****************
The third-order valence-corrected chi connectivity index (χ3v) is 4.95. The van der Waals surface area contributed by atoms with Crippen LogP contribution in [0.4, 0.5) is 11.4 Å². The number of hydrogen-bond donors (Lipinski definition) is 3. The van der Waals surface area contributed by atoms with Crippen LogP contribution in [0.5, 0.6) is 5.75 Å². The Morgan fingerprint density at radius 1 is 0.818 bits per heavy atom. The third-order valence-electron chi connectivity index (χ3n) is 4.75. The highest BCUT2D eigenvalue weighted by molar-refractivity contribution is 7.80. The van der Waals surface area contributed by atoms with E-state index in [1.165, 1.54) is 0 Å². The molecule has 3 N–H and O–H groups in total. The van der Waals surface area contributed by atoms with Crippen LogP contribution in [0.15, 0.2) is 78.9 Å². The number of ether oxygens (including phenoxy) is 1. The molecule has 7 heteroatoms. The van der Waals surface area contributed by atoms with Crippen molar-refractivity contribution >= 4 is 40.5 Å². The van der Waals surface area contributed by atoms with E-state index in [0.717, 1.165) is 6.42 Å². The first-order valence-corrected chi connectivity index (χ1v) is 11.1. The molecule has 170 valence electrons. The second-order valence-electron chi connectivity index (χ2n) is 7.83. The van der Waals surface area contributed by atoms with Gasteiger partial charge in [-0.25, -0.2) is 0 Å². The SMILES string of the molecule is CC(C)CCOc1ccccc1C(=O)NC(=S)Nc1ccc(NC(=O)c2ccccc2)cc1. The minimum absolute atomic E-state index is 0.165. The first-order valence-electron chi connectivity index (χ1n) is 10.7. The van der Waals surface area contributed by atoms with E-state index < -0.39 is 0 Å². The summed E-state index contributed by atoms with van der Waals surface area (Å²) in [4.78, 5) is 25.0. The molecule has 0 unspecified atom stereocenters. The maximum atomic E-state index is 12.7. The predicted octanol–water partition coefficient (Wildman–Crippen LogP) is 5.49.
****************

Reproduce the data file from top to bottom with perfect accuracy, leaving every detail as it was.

The third-order valence-corrected chi connectivity index (χ3v) is 4.95. The van der Waals surface area contributed by atoms with Crippen LogP contribution in [0.4, 0.5) is 11.4 Å². The number of hydrogen-bond donors (Lipinski definition) is 3. The van der Waals surface area contributed by atoms with Crippen LogP contribution in [0.5, 0.6) is 5.75 Å². The Morgan fingerprint density at radius 1 is 0.818 bits per heavy atom. The third-order valence-electron chi connectivity index (χ3n) is 4.75. The highest BCUT2D eigenvalue weighted by molar-refractivity contribution is 7.80. The van der Waals surface area contributed by atoms with E-state index in [1.165, 1.54) is 0 Å². The molecule has 3 N–H and O–H groups in total. The van der Waals surface area contributed by atoms with Crippen LogP contribution in [0.15, 0.2) is 78.9 Å². The number of ether oxygens (including phenoxy) is 1. The molecule has 7 heteroatoms. The van der Waals surface area contributed by atoms with Crippen molar-refractivity contribution >= 4 is 40.5 Å². The van der Waals surface area contributed by atoms with E-state index in [0.717, 1.165) is 6.42 Å². The first-order valence-corrected chi connectivity index (χ1v) is 11.1. The molecule has 170 valence electrons. The second-order valence-electron chi connectivity index (χ2n) is 7.83. The van der Waals surface area contributed by atoms with Gasteiger partial charge in [-0.25, -0.2) is 0 Å². The SMILES string of the molecule is CC(C)CCOc1ccccc1C(=O)NC(=S)Nc1ccc(NC(=O)c2ccccc2)cc1. The minimum absolute atomic E-state index is 0.165. The first-order valence-electron chi connectivity index (χ1n) is 10.7. The van der Waals surface area contributed by atoms with E-state index < -0.39 is 0 Å². The summed E-state index contributed by atoms with van der Waals surface area (Å²) in [4.78, 5) is 25.0. The molecule has 0 unspecified atom stereocenters. The maximum atomic E-state index is 12.7. The predicted octanol–water partition coefficient (Wildman–Crippen LogP) is 5.49.